Dear Shri Narendra Modi Ji:
His Holiness the 14th Dalai Lama has wished the very best for the success of your government, and is praying for the same. This, as you surely know, is no ordinary symbolism. His Holiness actually voices the great hope the people of India have on you, for reviving the glorious Indian culture, the culture which had preached harmonious living in the world while retaining martial spirit for fighting the evil when the need arises. It is not only His Holiness, or the people of India, who have this tremendous hope. There are countless ordinary people in the world (in Japan, France, Brazil, United Kingdom, Taiwan, Belgium and in many other places), who wishes to see India performing her rightful role in the world affairs, and help preserve countless local cultures in this era of all-pervading globalization. Your presence in Ganga Arati in Varanasi showed that you are acutely aware of the responsibility that lies ahead of you. Best wishes!
Here I wish to present just a few suggestions, more as examples, of how India’s traditions can contribute to India’s growth, and thus overcome a depressing sense of mediocrity. You know of all of these. I do not wish to preach, this letter is just an articulation from a common Indian citizen.
Cleaning river Ganga, revered in Indian tradition as mother, is not only going to create hope and a large number of jobs, but will also show the world and the country that environmentally sustainable growth is no slogan, it is indeed possible.
Sanskrit, possibly one of the oldest languages in the world, is also one of the most beautiful ones. In spite of widespread state negligence, due to sheer resilience of Hindu traditions, this magnificent language has survived, albeit not in the best of health. Due to the characteristics of this language, it lends itself beautifully to poetry and recital. Reviving this language will not only create jobs, but will also create intellectual capital.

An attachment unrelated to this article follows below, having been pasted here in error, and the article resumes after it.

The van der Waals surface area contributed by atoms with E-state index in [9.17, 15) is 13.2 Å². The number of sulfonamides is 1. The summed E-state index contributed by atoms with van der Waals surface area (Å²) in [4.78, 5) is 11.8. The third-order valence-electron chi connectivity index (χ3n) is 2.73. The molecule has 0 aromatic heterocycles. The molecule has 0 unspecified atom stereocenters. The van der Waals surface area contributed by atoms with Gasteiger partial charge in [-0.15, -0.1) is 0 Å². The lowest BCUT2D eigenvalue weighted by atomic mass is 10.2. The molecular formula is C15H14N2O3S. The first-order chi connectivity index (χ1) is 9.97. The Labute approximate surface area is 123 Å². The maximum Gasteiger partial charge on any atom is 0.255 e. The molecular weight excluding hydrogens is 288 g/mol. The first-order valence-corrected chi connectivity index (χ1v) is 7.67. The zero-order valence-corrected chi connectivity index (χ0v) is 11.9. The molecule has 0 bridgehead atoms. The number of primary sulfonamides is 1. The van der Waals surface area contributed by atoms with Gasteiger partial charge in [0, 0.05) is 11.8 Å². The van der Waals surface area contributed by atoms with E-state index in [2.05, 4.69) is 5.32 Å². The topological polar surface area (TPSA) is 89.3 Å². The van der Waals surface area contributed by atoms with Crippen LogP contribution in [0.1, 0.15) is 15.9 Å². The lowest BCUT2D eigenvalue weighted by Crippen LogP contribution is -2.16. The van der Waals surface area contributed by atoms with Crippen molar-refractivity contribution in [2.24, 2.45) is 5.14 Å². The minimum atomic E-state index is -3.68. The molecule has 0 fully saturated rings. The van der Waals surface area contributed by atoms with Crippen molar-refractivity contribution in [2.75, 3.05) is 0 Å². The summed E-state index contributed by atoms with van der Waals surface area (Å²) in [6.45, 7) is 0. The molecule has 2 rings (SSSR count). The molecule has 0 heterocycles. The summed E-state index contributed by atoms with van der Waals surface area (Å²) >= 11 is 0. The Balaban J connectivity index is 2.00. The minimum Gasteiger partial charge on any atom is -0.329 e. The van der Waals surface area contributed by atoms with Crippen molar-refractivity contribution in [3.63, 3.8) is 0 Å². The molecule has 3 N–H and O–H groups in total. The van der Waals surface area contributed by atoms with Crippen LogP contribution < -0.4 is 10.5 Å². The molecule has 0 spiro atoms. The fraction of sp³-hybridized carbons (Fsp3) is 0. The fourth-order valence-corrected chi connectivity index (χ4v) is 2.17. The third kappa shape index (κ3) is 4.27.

Kalachakra conducted by His Holiness the 14th Dalai Lama is not a cultural tradition for the Buddhist people alone, it is a heritage for the world, and India can help showcase this to the world. Needless to say, the economic development of people in the regions where this takes place, such as Ladakh, will receive a boost.
Scholars Rahul Sankrityayan and Gendun Chomphel had conducted an extraordinary intellectual ‘expedition’ in Tibet, as a result of which they had unearthed thousands of ancient manuscripts that are revered by the Indian and Tibetan people alike. The history buffs among tourists would feel overwhelmed to experience of their expedition through technology-assisted means. The tourism and economic potential can hardly be overstated.
The names of towns such as Darjeeling, Jalpaiguri and Udalguri have considerable history attached. Can the history of these places be traced back and publicized, with appropriate museums and multimedia presentations? It is possible that the ancient Tibetan empire, which was strong up to the 8th century AD, had considerable influence in these regions, in all likelihood the Indian and Tibetan cultures had confluences in these areas. Students of ancient Tibetan history, among tourists, will forever be grateful to India, for such treasure-trove of guidance.